Reading For Wednesday Daniel 3:1-30

Nebuchadnezzar made an image of gold and apparently intended to create an official religion in which the state, symbolized by the image, was the object of worship. The statue was massive, ninety feet high and nine feet wide. Nebuchadnezzar ordered the officials of the empire to gather for the dedication of the statue. A herald loudly proclaimed the purpose of the gathering as he moved through the great crowd. The king had decreed that when a musical signal was given, everyone present was to fall down and worship the image. Those that refused to comply with this mandate would be cast into a burning furnace. Most would have been anxious to curry favor with Nebuchadnezzar no matter what demands he might make while others would have bowed to the image because of fear and obligation. 

Without any specifics, nameless Chaldeans came forward to bring charges against three Jewish young men. They addressed Nebuchadnezzar with universal respect, repeated the commandment, and reminded the king of the punishment which he had stipulated. They did not name the offenders, they merely called them certain Jews and identified them as men that Nebuchadnezzar had appointed over the administration of the province of Babylon. The Chaldeans finally named the accused: Shadrach, Meshach, and Abednego and charged them with malfeasance. The king was furious when he heard the allegations and immediately summoned Shadrach, Meshach, and Abednego. Nebuchadnezzar sought to verify the facts, offered them another opportunity to comply, repeated the warning, and mocked their faith in God. The response of the Hebrew young men was respectful, but at the same time, audacious and theologically sound. They made no attempt at compliance with the king’s edict. The young men refused to apologize for their action, confessed their allegiance to God, testified to God’s power,  acknowledged the sovereignty of God, expressed confidence in God's grace, and declared their unwavering loyalty to God. 

Nebuchadnezzar went into a rage and ordered that the furnace be heated seven times more than it was usually heated. Mighty men were commanded to bind the offenders and cast them into the furnace, and the king must have known that these soldiers would be sacrificed in the process. The three were thrown into the midst of the furnace. Apparently, the king could see through an opening in the furnace and what he saw left him baffled. He verified the number of young men that were bound and cast into the furnace. He announced that he saw four men walking about within the furnace and likened the fourth man to a son of the gods. After some time, the fire died down enough for the king to approach the door of the furnace. He respectfully addressed Shadrach, Meshach and Abednego as "servants of the Most High God” and invited the young men to come out of the furnace. The fire had not singed even a single hair of their heads. Even their clothing was not damaged, nor did it smell as though they had been through a fire.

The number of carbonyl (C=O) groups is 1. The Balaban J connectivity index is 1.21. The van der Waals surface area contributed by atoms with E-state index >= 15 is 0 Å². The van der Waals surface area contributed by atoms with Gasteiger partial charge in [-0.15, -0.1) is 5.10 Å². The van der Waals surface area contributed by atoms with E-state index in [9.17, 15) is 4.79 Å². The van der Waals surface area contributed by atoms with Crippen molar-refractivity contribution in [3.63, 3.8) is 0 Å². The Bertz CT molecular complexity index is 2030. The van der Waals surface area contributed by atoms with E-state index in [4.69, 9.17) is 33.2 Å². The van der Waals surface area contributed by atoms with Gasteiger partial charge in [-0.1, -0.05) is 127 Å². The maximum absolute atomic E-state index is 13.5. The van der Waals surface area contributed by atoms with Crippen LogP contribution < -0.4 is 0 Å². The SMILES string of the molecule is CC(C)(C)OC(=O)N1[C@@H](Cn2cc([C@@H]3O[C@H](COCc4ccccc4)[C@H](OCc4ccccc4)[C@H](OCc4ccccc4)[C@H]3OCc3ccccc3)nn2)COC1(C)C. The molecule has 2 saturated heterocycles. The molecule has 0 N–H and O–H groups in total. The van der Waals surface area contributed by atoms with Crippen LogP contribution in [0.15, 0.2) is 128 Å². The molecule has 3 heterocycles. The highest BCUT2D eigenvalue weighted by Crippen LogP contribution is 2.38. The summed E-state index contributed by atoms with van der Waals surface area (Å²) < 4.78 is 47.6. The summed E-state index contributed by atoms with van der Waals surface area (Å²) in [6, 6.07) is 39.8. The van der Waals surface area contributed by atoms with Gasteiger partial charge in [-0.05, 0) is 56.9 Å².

Nebuchadnezzar was amazed by the power of a God who could accomplish such a spectacular feat. The king burst forth with praise for the God of Shadrach, Meshach, and Abednego. The king was impressed by a belief so strong that they were willing to put their lives on the line rather than worship what they did not recognize as God. Such trust had been rewarded. The king issued a proclamation that no one would be permitted to speak evil of the God of the Hebrews. The mandate was backed with the warning that violators would be torn limb from limb and their houses laid in ruin. Shadrach, Meshach, and Abednego were then given promotions. 

Things To Consider:

  • Do you think that the golden image may have been connected to Nebuchadnezzar's dream? Why or why not?  
  • Why is pride so dangerous?  
  • How do we build images for ourselves?  
  • How should you handle accusations whether true or not?  
  • Why do you think Shadrach, Meshach, and Abednego were respectful to the king in their disagreement?  
  • How should we treat those political figures that we disagree with?  
  • How do you feel when you read about their bold declaration of faith?  
  • Are there times that you have had to stand for your faith? Is there any circumstances that you are facing that require you to take a risk of faith?  
  • What comfort do you receive in knowing that Shadrach, Meshach, and Abednego were not left in the fire alone?